Real love was dangrous, it got you from the inside and held on tight, and if you didn't let go fast enough you might be willing to do anything for its sake.
Goodness, in their opinion, was not a virtue but merely spinlessness and fear disguised as humility.
I like Practical Magic. A lot. I'm enchanted by lines like, "Ben is so mixed up that he's begun to do magic tricks involuntarily. He reached for his credit card at the gas station and pulled out the queen of hearts." But I cannot unwind the book from the movie. Even knowing from my first reading (in January) that very little from the movie happens in the book, I still picture Nicole Kidman and Sandra Bullock and Aidan Quinn. And Goran Visnjic (even though we never even see Jimmy alive in the book--just his apparition in the garden).
One of my book group said she loved this book--until about halfway through. Then she was just ready to be done with it. (She hadn't seen the movie, so she had no expectations of the plot.) Halfway through was when I called it quits for the night (I'd begun it as my last book of the read-a-thon), and the second half seemed much slower the next day. I didn't mind the slowness of it, because Hoffman really developed the characters and they were good, interesting characters, but I still wanted more of the aunts.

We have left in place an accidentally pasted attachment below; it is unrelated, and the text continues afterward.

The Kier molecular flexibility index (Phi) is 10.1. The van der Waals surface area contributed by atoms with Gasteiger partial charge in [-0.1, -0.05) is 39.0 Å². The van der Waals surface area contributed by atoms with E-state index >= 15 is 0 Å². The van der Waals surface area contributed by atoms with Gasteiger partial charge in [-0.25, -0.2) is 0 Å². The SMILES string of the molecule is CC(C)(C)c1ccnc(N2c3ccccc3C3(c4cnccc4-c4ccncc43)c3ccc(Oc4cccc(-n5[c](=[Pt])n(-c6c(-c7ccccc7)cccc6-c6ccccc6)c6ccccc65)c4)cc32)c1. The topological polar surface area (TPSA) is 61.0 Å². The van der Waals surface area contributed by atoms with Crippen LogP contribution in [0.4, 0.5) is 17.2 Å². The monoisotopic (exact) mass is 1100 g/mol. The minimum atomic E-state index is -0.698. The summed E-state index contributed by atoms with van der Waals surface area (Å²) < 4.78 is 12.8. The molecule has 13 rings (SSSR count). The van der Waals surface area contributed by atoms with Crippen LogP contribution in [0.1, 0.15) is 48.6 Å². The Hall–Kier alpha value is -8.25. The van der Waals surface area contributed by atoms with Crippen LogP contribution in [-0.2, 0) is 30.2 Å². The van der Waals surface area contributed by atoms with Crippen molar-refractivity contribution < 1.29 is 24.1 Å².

I wish I'd read the book before I saw the movie (except that I really like the movie, and I don't think I would have liked the movie at all if I'd read the book first).